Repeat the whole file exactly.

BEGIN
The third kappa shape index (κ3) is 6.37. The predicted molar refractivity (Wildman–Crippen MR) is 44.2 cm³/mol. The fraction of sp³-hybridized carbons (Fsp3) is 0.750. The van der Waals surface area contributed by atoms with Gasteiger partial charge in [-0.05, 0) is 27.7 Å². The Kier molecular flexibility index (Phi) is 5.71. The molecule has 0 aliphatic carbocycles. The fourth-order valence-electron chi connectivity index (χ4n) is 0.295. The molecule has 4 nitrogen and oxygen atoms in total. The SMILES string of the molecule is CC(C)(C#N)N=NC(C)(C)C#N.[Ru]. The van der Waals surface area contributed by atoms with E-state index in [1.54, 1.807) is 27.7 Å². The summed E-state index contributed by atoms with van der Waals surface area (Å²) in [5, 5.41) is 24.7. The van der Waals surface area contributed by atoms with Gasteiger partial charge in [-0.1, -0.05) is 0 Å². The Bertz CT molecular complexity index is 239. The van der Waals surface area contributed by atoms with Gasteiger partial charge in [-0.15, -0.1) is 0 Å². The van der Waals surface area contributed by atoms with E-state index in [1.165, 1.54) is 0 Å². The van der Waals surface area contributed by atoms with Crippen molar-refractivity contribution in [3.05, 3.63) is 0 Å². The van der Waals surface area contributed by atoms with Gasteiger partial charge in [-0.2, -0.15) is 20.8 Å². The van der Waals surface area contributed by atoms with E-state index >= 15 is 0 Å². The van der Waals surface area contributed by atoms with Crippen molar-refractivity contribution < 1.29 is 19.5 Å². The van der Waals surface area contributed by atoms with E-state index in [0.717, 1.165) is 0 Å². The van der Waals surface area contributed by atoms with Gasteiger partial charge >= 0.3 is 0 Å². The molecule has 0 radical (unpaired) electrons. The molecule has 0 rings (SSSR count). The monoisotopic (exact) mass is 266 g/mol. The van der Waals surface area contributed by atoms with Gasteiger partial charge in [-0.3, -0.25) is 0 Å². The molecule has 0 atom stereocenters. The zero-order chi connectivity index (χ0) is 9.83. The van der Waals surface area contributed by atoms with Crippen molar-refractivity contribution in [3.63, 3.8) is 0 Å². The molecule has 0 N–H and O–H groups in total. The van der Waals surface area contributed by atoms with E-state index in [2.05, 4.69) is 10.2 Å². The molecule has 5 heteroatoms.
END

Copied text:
The third kappa shape index (κ3) is 6.37. The predicted molar refractivity (Wildman–Crippen MR) is 44.2 cm³/mol. The fraction of sp³-hybridized carbons (Fsp3) is 0.750. The van der Waals surface area contributed by atoms with Gasteiger partial charge in [-0.05, 0) is 27.7 Å². The Kier molecular flexibility index (Phi) is 5.71. The molecule has 0 aliphatic carbocycles. The fourth-order valence-electron chi connectivity index (χ4n) is 0.295. The molecule has 4 nitrogen and oxygen atoms in total. The SMILES string of the molecule is CC(C)(C#N)N=NC(C)(C)C#N.[Ru]. The van der Waals surface area contributed by atoms with E-state index in [1.54, 1.807) is 27.7 Å². The summed E-state index contributed by atoms with van der Waals surface area (Å²) in [5, 5.41) is 24.7. The van der Waals surface area contributed by atoms with Gasteiger partial charge in [-0.1, -0.05) is 0 Å². The Bertz CT molecular complexity index is 239. The van der Waals surface area contributed by atoms with Gasteiger partial charge in [-0.15, -0.1) is 0 Å². The van der Waals surface area contributed by atoms with E-state index in [1.165, 1.54) is 0 Å². The van der Waals surface area contributed by atoms with Crippen molar-refractivity contribution in [3.05, 3.63) is 0 Å². The van der Waals surface area contributed by atoms with Gasteiger partial charge in [-0.2, -0.15) is 20.8 Å². The van der Waals surface area contributed by atoms with E-state index >= 15 is 0 Å². The van der Waals surface area contributed by atoms with Crippen molar-refractivity contribution < 1.29 is 19.5 Å². The van der Waals surface area contributed by atoms with E-state index in [0.717, 1.165) is 0 Å². The van der Waals surface area contributed by atoms with Gasteiger partial charge >= 0.3 is 0 Å². The molecule has 0 radical (unpaired) electrons. The molecule has 0 rings (SSSR count). The monoisotopic (exact) mass is 266 g/mol. The van der Waals surface area contributed by atoms with Gasteiger partial charge in [-0.3, -0.25) is 0 Å². The molecule has 0 atom stereocenters. The zero-order chi connectivity index (χ0) is 9.83. The van der Waals surface area contributed by atoms with Crippen molar-refractivity contribution in [3.63, 3.8) is 0 Å². The molecule has 0 N–H and O–H groups in total. The van der Waals surface area contributed by atoms with E-state index in [2.05, 4.69) is 10.2 Å². The molecule has 5 heteroatoms.